First off, the new N900 Central is a router that features built-in network attached storage. Speeds of up to 900Mbps are possible thanks to the dual-band connectivity. It features the typical 4+1 Ethernet connections for wired networking and comes with a USB for printers or additional storage. The basic N900 is almost the same except it trades the storage for an extra USB and 3 more LAN ports.
The N750 and N600 both feature 5 GigE ports but that is where the similarities end. The N750 can manage 750Mbps and features 2 USB ports. Meanwhile, the N600 can only reach a combined speed of 600Mbps and only features one USB port. The My Net Switch doesn't have any storage, router, or wireless functions, but instead provides 8 GigE ports.
The My Net Switch runs $70 and the N600, N750 and N900 routers are going to set you back $80, $120 and $180, respectively. The N900 Central with 1TB of storage goes for around $300 and the 2TB version is $350.
Computex 2012 - Over in the Intel suite yesterday afternoon we got a chance to check out a few cool things that Intel are working on at the moment. Once that really grabbed my fancy was the Intel WiDi technology or Wireless Display technology.
Using a prototype Intel Ultrabook we saw them hook a external monitor to the device to give us a dual screen setup.
What we then saw was via the WiDi technology, a third screen which in this case was a large TV monitor, be added into the array of monitors to give us a three monitor display setup all off a single Ultrabook.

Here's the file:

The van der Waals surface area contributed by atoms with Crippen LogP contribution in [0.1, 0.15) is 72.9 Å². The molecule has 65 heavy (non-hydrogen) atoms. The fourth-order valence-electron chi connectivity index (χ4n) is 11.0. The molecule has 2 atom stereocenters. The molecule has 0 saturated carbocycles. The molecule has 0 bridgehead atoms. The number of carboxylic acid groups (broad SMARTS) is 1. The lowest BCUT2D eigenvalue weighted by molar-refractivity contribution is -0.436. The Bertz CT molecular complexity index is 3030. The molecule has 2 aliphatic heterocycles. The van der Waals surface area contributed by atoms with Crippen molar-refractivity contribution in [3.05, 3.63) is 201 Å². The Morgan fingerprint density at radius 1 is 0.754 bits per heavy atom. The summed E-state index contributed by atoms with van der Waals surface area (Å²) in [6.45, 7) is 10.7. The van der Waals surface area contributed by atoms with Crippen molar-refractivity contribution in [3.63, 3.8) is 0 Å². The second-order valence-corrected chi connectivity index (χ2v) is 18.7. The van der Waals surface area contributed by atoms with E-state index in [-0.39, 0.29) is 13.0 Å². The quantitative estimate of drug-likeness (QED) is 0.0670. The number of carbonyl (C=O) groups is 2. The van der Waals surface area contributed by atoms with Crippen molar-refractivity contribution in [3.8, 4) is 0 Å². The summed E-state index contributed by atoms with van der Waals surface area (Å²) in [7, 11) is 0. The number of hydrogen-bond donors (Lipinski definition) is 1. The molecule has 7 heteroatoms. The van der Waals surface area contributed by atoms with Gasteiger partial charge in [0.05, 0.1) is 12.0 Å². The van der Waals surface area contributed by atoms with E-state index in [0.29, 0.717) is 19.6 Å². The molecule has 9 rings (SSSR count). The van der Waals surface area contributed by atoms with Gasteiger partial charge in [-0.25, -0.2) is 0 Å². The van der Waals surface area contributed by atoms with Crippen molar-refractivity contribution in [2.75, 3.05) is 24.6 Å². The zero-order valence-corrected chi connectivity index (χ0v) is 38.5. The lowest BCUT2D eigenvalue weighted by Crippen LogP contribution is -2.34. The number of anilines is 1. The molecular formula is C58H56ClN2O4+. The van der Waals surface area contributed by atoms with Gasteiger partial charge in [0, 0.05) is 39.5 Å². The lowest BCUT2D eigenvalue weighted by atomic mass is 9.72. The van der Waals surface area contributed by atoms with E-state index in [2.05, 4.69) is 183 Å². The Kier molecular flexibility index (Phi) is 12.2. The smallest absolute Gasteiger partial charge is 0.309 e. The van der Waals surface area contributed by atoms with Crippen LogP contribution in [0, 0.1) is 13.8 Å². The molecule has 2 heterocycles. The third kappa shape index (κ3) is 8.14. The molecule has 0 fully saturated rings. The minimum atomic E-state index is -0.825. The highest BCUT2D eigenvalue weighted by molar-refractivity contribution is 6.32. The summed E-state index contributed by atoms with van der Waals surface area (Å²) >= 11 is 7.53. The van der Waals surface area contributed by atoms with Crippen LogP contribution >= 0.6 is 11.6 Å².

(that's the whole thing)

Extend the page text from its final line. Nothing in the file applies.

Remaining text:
There's no denying that the combination of multi monitor setups and ultra portability that the Ultrabook brings opens us to a new world of productivity on the go.
I got a chance to speak with the Director of Marketing over at Marvell and got the scoop on their new wireless chip. What can only be described as the way of the future, the new Avastar 88W8897 is an incredible chip. Marvell is often the wireless provider for smartphones, gaming consoles, and other embedded systems, but is targeting the PC market with this new chip.
The new chip is the world's first MIMO 802.11ac wireless solution. MIMO is used on products which feature multiple antennas. The 88W8897 features two antennas and two spatial streams which provide an incredible 867Mbps transfer rate. The new solution also provides Bluetooth support and near-field communication (NFC).
The Director of Marketing explained to me the usefulness of having NFC support in a wireless chip. In case you don't know, NFC is what is being used in those credit cards that don't have to be swiped or in phones that allow you to pay by waving them over a sensor. I won't bore you with how it works, but I will explain the usefulness in having it in a wireless chip.